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Old 03-08-2009, 01:44 AM   #1
jennyyin
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Problem creating partitions...


Hello,

I have just booted up "puppy" onto an empty
Dell Latitude d610 laptop. It is version 4.1.2.

Im attempting to create partitions, but have become stuck.
The program is "GParted"

Right now, all that exists is "file system" ext 3
partition: dev/sdal. size is 37.26 GiB. It is unmounted.

Ive tried using the "resize/move" button, and cant seem to decrease the amount of space for this partition, in order to create a new one. I noticed, when I click on dev/sdal, the min size and max size are both listed as 38154 MiB, which seems problematic to me (in my un-educated opinion)

there is a warning symbol after "dev/sdal" that reads as follows, when clicked:

e2label: no such device or address while trying to open /dev/sda1
couldnt find valid folesystem superblock

dumpe2fs 1.41.2 (12-jul-2007)

unable to read the contents of this filesystem!


1. Is it nec. to create partitions, if I am not running windows, and do not anticipate running another distro?

2. If it is reccd to create partitions (which it seems to be) what am I doing wrong?

((entirely new and learning))
thank you for your time! jenn




Last edited by jennyyin; 03-08-2009 at 03:16 AM. Reason: spelling error
 
Old 03-08-2009, 02:35 PM   #2
salasi
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Quote:
Originally Posted by jennyyin View Post
1. Is it nec. to create partitions, if I am not running windows, and do not anticipate running another distro?
The very minimum that you need is one partition. This is the same for other operating systems, too.

I'm not sure what going on; is 37.72 Gigabyte the size of your disk? (I suspect it isn't as that doesn't sound like a standard size, although that may be a nominal 40G with a bit lost; so please say the size of the disk.) If there are already partitions on the disk, you can only use space up to the area in which there are existing partitions, unless you delete the existing partitions.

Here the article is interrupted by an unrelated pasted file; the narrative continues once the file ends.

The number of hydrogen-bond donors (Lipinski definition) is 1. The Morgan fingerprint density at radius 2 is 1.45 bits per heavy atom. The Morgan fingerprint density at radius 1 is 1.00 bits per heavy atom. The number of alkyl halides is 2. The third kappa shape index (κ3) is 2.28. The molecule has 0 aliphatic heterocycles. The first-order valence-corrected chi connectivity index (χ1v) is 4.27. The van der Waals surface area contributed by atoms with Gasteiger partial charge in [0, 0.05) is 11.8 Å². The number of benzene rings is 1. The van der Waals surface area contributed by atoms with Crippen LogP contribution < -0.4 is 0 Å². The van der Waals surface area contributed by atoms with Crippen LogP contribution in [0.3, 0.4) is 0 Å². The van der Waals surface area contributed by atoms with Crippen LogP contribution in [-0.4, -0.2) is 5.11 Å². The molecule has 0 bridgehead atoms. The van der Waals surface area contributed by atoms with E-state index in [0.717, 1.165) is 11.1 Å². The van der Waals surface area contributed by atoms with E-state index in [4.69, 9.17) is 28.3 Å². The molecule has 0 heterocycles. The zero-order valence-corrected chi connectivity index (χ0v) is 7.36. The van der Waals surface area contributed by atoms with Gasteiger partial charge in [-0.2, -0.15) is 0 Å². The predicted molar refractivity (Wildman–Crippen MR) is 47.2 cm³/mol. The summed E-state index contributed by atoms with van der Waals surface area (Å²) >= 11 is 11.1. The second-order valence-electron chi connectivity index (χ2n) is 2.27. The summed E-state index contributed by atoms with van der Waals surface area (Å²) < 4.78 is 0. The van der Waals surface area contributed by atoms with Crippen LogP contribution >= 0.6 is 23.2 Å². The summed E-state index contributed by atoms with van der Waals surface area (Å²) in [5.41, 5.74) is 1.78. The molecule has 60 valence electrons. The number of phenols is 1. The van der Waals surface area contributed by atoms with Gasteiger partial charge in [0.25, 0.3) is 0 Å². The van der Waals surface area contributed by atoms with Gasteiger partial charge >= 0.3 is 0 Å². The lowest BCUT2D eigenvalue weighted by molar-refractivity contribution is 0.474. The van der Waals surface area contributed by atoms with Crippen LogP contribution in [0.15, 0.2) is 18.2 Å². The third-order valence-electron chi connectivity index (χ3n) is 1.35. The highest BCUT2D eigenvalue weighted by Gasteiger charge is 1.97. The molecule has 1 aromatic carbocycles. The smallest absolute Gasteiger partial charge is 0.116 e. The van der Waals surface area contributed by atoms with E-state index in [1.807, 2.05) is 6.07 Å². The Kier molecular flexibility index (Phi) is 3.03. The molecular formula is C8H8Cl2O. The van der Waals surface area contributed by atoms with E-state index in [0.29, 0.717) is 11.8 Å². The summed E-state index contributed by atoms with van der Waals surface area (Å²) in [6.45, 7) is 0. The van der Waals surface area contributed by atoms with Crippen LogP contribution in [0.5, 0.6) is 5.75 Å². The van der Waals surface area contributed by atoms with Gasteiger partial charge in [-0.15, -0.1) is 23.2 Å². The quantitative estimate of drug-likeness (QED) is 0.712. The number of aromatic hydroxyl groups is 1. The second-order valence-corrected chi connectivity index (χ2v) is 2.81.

You could also use an existing partition, if you want. You wouldn't then be able to change the size, but changing the partition to one of linux partition types (eg, the ext3 that you have chosen) is the right thing to do.

That said, puppy is small and this ought to be easily enough space to install it, if that's what you want to do.
 
Old 03-08-2009, 07:04 PM   #3
jennyyin
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salasi,

Thanks for replying.

The laptop is supposed to have a 40GB HD size, you are correct. I purchased this laptop from a company that was replacing all their computers, and its been totally sanitised/erased of all files.

The 37.26 size I mentioned is listed in the GParted program, as the partition size of "/dev/sda1"

All of the instructions I read for creating partitions made the assumption that Windows was already set up on the main partition. So I will try looking for info on how to create partitions on an empty computer.

When I was attempting to install puppy onto the hardrive, there WAS an option for full setup, meaning no partitions. But this was NOT reccd by the prompts.

Will do some more research..like I said, Im entirely new.
Thanks!
jenn
 
Old 03-09-2009, 01:31 AM   #4
jennyyin
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solved!~

Hi salasi,
Wanted to let you know, I figured out what to do.
Probably, it would have been obvious to anyone else, but:
I had to delete the existing partition to create new ones.